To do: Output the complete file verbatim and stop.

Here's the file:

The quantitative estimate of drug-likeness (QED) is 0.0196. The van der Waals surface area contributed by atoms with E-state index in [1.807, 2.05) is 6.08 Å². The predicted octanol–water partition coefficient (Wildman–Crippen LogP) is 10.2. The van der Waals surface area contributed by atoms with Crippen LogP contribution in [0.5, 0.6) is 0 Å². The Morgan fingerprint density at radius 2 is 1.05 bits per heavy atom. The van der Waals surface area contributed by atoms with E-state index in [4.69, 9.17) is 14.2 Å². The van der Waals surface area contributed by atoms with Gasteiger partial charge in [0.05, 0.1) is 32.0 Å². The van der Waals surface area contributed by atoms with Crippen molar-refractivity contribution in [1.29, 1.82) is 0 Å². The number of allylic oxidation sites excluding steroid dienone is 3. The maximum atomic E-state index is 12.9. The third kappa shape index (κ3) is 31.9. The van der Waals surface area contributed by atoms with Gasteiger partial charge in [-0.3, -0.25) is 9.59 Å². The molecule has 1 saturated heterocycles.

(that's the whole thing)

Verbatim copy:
The quantitative estimate of drug-likeness (QED) is 0.0196. The van der Waals surface area contributed by atoms with E-state index in [1.807, 2.05) is 6.08 Å². The predicted octanol–water partition coefficient (Wildman–Crippen LogP) is 10.2. The van der Waals surface area contributed by atoms with Crippen LogP contribution in [0.5, 0.6) is 0 Å². The Morgan fingerprint density at radius 2 is 1.05 bits per heavy atom. The van der Waals surface area contributed by atoms with E-state index in [4.69, 9.17) is 14.2 Å². The van der Waals surface area contributed by atoms with Gasteiger partial charge in [0.05, 0.1) is 32.0 Å². The van der Waals surface area contributed by atoms with Crippen molar-refractivity contribution in [1.29, 1.82) is 0 Å². The number of allylic oxidation sites excluding steroid dienone is 3. The maximum atomic E-state index is 12.9. The third kappa shape index (κ3) is 31.9. The van der Waals surface area contributed by atoms with Gasteiger partial charge in [-0.3, -0.25) is 9.59 Å². The molecule has 1 saturated heterocycles.